Of course, "drink the Kool-Aid" is like "beam me up, Scotty", "we don't need no stinkin' badges", and "play it again, Sam". (Also "that Samsonite commercial with the gorilla".)

I am not following you. How is a term originally derived from a mass murder like any of those derived from entertainment?
posted by Kirth Gerson at 4:26 AM on November 22, 2011


Because no one in Jonestown drank actual Kool-Aid. Like the other examples, this is a mis-remembering of the actual event that has passed into popular culture.
posted by MrMoonPie at 6:27 AM on November 22, 2011


That's right, it was supposedly "Flavor Aid".
posted by galaksit at 6:53 AM on November 22, 2011


Largely irrelevant to the point that the common use of the phrase trivializes a monstrous act of mass murder.
posted by Kirth Gerson at 7:14 AM on November 22, 2011


I would imagine more people, in the US at least, are more familiar with Top Cat than with Phil Silvers. (Phil Silvers was repeated a lot on BBC during my childhood.)

Sadly, too, Big Brother is probably better known now as a reality TV incarnation. And Duran Duran is remembered as a band, not a character from Barbarella.

Oh yes - does Boobarella from The Simpsons count? Or is Elvira still well known in the US?
posted by mippy at 7:21 AM on November 22, 2011


Meanwhile, the Kool-Aid thing is also one of those weird cases where the general ironic use of a negative phrase slowly becomes an occasional non-ironic positive phrase.
posted by griphus at 7:22 AM on November 22, 2011


Until now I had no idea that "Tainted Cell,"

You mean "Tainted Love."

If cover songs count: many people think of "I've Got My Mind Set on You" purely as a George Harrison song because of his 1987 cover. It was written by Rudy Clark and originally recorded by James Ray in 1962.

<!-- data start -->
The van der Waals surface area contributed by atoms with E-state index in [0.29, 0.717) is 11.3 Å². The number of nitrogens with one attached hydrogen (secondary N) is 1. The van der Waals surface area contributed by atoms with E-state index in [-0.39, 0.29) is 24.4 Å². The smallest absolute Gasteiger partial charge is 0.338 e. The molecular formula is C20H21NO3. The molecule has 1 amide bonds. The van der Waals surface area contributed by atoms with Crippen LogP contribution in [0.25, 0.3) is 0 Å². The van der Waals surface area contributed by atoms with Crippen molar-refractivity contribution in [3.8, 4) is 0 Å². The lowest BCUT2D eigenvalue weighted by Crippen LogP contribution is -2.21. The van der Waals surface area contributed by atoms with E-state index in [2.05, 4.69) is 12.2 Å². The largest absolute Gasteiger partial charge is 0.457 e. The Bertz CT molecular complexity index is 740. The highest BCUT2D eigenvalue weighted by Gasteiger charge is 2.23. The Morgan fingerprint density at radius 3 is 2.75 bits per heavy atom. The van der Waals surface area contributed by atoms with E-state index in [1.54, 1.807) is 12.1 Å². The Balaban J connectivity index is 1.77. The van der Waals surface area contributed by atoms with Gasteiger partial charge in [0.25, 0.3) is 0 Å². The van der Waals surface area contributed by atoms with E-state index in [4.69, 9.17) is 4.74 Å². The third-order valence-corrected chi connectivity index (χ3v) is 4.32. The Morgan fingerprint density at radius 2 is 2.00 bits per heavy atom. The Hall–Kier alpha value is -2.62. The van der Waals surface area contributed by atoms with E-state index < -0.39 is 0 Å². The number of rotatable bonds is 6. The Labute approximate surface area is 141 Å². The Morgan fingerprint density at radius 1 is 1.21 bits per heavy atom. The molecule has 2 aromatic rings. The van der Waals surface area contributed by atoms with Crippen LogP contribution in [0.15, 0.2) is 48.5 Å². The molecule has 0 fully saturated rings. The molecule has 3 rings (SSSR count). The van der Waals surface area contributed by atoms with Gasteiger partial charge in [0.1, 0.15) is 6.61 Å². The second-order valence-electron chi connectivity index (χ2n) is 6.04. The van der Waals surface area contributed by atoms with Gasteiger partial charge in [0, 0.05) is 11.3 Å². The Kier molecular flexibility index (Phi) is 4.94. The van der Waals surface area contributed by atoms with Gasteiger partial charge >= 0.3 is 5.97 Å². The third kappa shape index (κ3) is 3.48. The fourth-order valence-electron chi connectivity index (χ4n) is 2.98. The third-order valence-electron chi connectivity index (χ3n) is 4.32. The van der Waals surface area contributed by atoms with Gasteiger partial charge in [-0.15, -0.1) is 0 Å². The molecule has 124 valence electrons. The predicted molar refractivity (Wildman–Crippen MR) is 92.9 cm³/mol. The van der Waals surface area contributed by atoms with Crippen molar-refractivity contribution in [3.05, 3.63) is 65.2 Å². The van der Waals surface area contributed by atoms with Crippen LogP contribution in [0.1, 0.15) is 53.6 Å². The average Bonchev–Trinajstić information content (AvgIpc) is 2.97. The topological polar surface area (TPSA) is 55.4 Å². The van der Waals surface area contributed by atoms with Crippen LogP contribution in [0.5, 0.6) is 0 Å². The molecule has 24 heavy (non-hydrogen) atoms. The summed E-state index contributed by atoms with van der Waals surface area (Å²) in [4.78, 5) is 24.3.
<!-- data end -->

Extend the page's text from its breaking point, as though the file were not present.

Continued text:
posted by John Cohen at 9:50 AM on November 22, 2011


Largely irrelevant to the point that the common use of the phrase trivializes a monstrous act of mass murder.

Gosh, and here I thought the question asked by the OP was "Can anyone think of cultural references that have replaced what they are referring to?" not "What common phrases trivialize monstrous acts of mass murder?"

*scrolls back up* Oh, look — it was!

Since the question was, in fact, "Can anyone think of cultural references that have replaced what they are referring to?" I think it was perfectly appropriate for me to point out (obliquely, but clearly enough that at least one other person got it) that the cultural reference "Drink the Kool-Aid" has replaced the actual historical reference of Flavor Aid being used at Jonestown. Similarly with "beam me up Scotty", "we don't need no stinkin' badges", and "play it again, Sam". And the gorilla has become so tightly linked with Samsonite in many people's minds that I've seen complaints that the commercial can't be found on YouTube, even though it's all over the place.
posted by Lexica at 10:54 AM on November 22, 2011


Along the same line as the Chief Wiggum\Edward G Robinson thing, the voice of Ren Höek of Ren and Stimpy was a demented impression of Peter Lorre. Not sure to what extent anyone remembers either Ren or Peter Lorre though.
posted by JaredSeth at 1:38 PM on November 22, 2011


Oh yes - does Boobarella from The Simpsons count? Or is Elvira still well known in the US?

A dwindling few of us even remember Vampira.
posted by Devoidoid at 4:18 PM on November 22, 2011


Oh yes - does Boobarella from The Simpsons count? Or is Elvira still well known in the US?

A dwindling few of us even remember Vampira.


More layers of the onion: "The idea for the Vampira character was born in 1953 when Nurmi attended choreographer Lester Horton's annual Bal Caribe Masquerade in a costume inspired by Morticia Addams in The New Yorker cartoons of Charles Addams. . . . Nurmi's characterization was influenced by the Dragon Lady from the comic strip Terry and the Pirates and the evil queen from Disney's Snow White and the Seven Dwarfs."
posted by Orinda at 7:51 PM on November 22, 2011


You mean "Tainted Love."

Yes, I do. Mental autopilot.

Along the same line as the Chief Wiggum\Edward G Robinson thing, the voice of Ren Höek of Ren and Stimpy was a demented impression of Peter Lorre. Not sure to what extent anyone remembers either Ren or Peter Lorre though.

And wasn't Stimpy somewhat based on Larry Fine? On a similar note, I think a lot of people grew up recognizing those old-time WB actors (like Robinson) based on their Looney Tunes caricatures, but I kinda doubt kids even stumble upon those cartoons anymore.
posted by TheSecretDecoderRing at 8:02 PM on November 22, 2011